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The stress and anxiety that have plagued college students throughout the COVID-19 pandemic are starting to ease, according to a new report on mental health published by the Hi, How Are You Project and American Campus Communities.

More than 8,900 students responded to the College Student 2021 Mental Wellness Survey, administered by email in September. While 93 percent agreed that “mental health is an important component of their overall health and wellbeing” -- about the same as last year -- 62 percent said their levels of stress and anxiety were greater than in previous years, down from 85 percent who answered the same way last year. And 22 percent said they were experiencing somewhat or considerably less anxiety and stress than in previous years, with 16 percent citing no change.

Among respondents who said their levels were higher than in the past, the top source of anxiety and stress, named by 76 percent, was resuming a full course load or re-engaging in academics. COVID-19 worries -- fears of contracting the disease or uncertainty about their institution’s policies -- came in second, cited by 66 percent of respondents.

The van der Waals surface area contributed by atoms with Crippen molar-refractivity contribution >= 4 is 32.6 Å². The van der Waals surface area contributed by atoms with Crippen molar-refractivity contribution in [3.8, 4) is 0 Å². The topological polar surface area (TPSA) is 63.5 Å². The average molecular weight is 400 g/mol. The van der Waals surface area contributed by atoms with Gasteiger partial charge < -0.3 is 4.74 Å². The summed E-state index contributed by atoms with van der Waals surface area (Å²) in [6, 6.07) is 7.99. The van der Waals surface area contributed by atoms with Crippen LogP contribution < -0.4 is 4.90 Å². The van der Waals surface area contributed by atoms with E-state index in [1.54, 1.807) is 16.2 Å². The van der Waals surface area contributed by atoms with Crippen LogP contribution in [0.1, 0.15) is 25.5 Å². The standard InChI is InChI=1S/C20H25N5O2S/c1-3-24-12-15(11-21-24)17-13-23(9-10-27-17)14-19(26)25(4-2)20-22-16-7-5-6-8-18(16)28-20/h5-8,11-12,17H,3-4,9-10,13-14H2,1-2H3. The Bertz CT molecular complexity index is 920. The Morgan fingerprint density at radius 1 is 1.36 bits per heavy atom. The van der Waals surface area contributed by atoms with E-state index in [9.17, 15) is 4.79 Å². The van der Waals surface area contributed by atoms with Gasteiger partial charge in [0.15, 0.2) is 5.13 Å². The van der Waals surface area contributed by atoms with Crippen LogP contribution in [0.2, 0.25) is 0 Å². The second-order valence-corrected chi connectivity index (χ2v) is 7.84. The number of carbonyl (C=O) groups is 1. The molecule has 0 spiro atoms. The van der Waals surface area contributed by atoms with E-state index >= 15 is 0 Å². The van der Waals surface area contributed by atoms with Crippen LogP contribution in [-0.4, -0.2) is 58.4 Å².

They didn’t view social media as detrimental to their mental health; while more than 90 percent of respondents said they used social media platforms multiple times a week, 68 percent said it had either no impact or a positive impact on their stress and anxiety levels.

Sixty-seven percent of the students surveyed -- about the same share as last year -- agreed that the COVID-19 pandemic has forced them to pay closer attention to their mental health. More than three-quarters said they were fine with “checking in on others about their mental wellbeing starting with asking, ‘Hi, How Are You?’” and 73 percent said they felt comfortable talking about mental health with their close friends.